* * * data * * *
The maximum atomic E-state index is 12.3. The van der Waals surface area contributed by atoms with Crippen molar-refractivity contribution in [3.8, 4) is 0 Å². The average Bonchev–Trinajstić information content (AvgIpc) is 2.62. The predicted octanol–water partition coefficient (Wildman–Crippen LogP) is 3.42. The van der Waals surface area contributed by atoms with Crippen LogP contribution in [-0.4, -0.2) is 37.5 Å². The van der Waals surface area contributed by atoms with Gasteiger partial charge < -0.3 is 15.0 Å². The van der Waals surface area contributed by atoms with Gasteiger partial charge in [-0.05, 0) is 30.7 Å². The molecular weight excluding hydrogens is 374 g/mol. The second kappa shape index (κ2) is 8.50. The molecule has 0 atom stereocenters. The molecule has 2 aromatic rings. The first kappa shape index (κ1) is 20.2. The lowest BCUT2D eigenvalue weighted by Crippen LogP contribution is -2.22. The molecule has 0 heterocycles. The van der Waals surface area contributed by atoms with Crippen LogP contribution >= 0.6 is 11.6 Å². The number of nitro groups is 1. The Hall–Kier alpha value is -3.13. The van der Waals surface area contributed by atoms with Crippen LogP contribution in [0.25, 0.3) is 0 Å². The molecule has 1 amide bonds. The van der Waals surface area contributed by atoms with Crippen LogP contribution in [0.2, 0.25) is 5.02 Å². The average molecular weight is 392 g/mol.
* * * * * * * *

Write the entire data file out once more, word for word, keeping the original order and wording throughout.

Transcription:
The maximum atomic E-state index is 12.3. The van der Waals surface area contributed by atoms with Crippen molar-refractivity contribution in [3.8, 4) is 0 Å². The average Bonchev–Trinajstić information content (AvgIpc) is 2.62. The predicted octanol–water partition coefficient (Wildman–Crippen LogP) is 3.42. The van der Waals surface area contributed by atoms with Crippen LogP contribution in [-0.4, -0.2) is 37.5 Å². The van der Waals surface area contributed by atoms with Gasteiger partial charge < -0.3 is 15.0 Å². The van der Waals surface area contributed by atoms with Gasteiger partial charge in [-0.05, 0) is 30.7 Å². The molecular weight excluding hydrogens is 374 g/mol. The second kappa shape index (κ2) is 8.50. The molecule has 0 atom stereocenters. The molecule has 2 aromatic rings. The first kappa shape index (κ1) is 20.2. The lowest BCUT2D eigenvalue weighted by Crippen LogP contribution is -2.22. The molecule has 0 heterocycles. The van der Waals surface area contributed by atoms with Crippen LogP contribution >= 0.6 is 11.6 Å². The number of nitro groups is 1. The Hall–Kier alpha value is -3.13. The van der Waals surface area contributed by atoms with Crippen LogP contribution in [0.25, 0.3) is 0 Å². The molecule has 1 amide bonds. The van der Waals surface area contributed by atoms with Crippen LogP contribution in [0.2, 0.25) is 5.02 Å². The average molecular weight is 392 g/mol.